I starting hypothesizing a while ago that the more fit I get, the easier it is for me to sweat while exercising. I had always thought it would be the other way around, that when I was heavier I would have gotten sweatier faster because working out was harder work. It’s funny, though, because now that for several months I’ve regularly done intensive workouts, I’ve noticed that I seem to sweat more and more. Plus, I started sweating in different places, like on my arms. If I really push hard in spinning, even my fingers start dripping – it’s such a funny feeling!

For a few weeks in September, my arms stopped sweating, for some reason, and I was really worried about that. Plus, I kind of like being totally gross when leaving the gym– it makes me feel like I really made an effort and had a great workout. Maybe it’s a little strange that I like being a sweaty mess, but it feels like such an accomplishment! Anyways, I decided to do some research on sweating to figure this whole thing out. This is what I learned:

When you exercise, your muscles generate a lot of heat. According to The Ultimate Handbook, 70% of the heat you generate when working out has to leave the body in order to prevent muscle tissue from “literally cooking.” In order to stay cool, your body produces sweat, and when sweat is evaporated your body cools down and the heat you’ve produced is radiated from your body to cooler surroundings. Simple enough. I’ve read a number of times that the amount you sweat depends on a few things. If it’s hot and humid, you sweat more. If you run faster (or spin faster, or whatever it is you’re doing), you generate more heat and sweat more. Sweating is an indicator of how well your body can regulate its core temperature- the fitter you get, more efficient you become at using your body’s sweating mechanism at a faster rate

So, there you have it. It makes sense that the fitter I get, the more I sweat – gotta cool down!

-Hannah

What exercise makes you sweat the most?

I starting hypothesizing a while ago that the more fit I get, the easier it is for me to sweat while exercising. I had always thought it would be the other way around, that when I was heavier I would have gotten sweatier faster because working out was harder work. It’s funny, though, because now that for several months I’ve regularly done intensive workouts, I’ve noticed that I seem to sweat more and more. Plus, I started sweating in different places, like on my arms. If I really push hard in spinning, even my fingers start dripping – it’s such a funny feeling!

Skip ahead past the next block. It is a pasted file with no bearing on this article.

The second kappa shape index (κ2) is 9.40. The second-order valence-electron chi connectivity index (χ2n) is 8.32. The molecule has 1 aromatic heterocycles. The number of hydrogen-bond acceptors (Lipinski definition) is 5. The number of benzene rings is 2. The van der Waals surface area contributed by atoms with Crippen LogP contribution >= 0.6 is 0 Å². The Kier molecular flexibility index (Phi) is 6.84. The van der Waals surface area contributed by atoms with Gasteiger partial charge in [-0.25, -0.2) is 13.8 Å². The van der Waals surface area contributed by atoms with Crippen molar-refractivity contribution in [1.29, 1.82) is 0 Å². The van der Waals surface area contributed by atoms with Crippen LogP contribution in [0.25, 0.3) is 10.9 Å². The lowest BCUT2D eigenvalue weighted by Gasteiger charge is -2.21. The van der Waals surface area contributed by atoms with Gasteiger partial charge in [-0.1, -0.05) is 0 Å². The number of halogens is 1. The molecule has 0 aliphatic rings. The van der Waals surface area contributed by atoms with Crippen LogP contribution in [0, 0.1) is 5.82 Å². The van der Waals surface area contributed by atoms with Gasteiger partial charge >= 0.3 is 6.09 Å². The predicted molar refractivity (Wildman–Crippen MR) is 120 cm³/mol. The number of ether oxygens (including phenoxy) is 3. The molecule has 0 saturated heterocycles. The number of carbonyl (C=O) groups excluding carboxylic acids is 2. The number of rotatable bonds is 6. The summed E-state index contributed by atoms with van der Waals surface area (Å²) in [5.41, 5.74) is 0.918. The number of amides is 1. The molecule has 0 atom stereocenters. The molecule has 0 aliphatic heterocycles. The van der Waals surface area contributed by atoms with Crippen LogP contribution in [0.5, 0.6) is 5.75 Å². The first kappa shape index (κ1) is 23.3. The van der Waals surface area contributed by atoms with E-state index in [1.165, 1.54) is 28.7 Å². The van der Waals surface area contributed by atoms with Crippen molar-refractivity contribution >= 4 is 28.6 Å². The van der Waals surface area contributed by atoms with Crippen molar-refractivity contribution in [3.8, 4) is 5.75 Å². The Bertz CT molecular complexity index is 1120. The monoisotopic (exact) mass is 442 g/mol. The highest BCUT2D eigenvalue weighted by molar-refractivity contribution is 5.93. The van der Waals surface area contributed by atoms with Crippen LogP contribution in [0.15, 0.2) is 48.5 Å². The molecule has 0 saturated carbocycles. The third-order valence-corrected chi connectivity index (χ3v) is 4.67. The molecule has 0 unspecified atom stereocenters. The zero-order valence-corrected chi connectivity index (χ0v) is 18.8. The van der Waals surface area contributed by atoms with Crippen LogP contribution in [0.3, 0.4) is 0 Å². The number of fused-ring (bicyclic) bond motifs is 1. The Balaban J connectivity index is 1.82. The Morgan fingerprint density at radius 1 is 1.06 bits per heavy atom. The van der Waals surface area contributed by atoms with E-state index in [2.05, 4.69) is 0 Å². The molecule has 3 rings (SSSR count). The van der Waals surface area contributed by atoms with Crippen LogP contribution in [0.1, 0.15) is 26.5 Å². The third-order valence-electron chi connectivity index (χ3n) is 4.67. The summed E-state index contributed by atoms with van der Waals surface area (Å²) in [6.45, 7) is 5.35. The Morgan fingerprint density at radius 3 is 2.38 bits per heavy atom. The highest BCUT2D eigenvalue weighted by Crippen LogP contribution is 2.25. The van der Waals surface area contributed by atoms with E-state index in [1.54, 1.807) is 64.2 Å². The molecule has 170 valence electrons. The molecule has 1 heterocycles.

For a few weeks in September, my arms stopped sweating, for some reason, and I was really worried about that. Plus, I kind of like leaving the gym totally gross – it makes me feel like I really made an effort and had a great workout. Maybe it’s a little strange that I like being a sweaty mess, but it feels like such an accomplishment! Anyways, I decided to do some research on sweating to figure this whole thing out. This is what I learned:

When you exercise, your muscles generate a lot of heat. According to The Ultimate Handbook, 70% of the heat you generate when working out has to leave the body in order to prevent muscle tissue from “literally cooking.” In order to stay cool, your body produces sweat, and when sweat is evaporated your body cools down and the heat you’ve produced is radiated from your body to cooler surroundings. Simple enough. I’ve read a number of times that the amount you sweat depends on a few things. If it’s hot and humid, you sweat more. If you run faster (or spin faster, or whatever it is you’re doing), you generate more heat and sweat more. Sweating is an indicator of how well your body can regulate its core temperature- the fitter you get,  more efficient you become at using your body’s sweating mechanism at a  faster rate

So, there you have it. It makes sense that the fitter I get, the more I sweat – gotta cool down!

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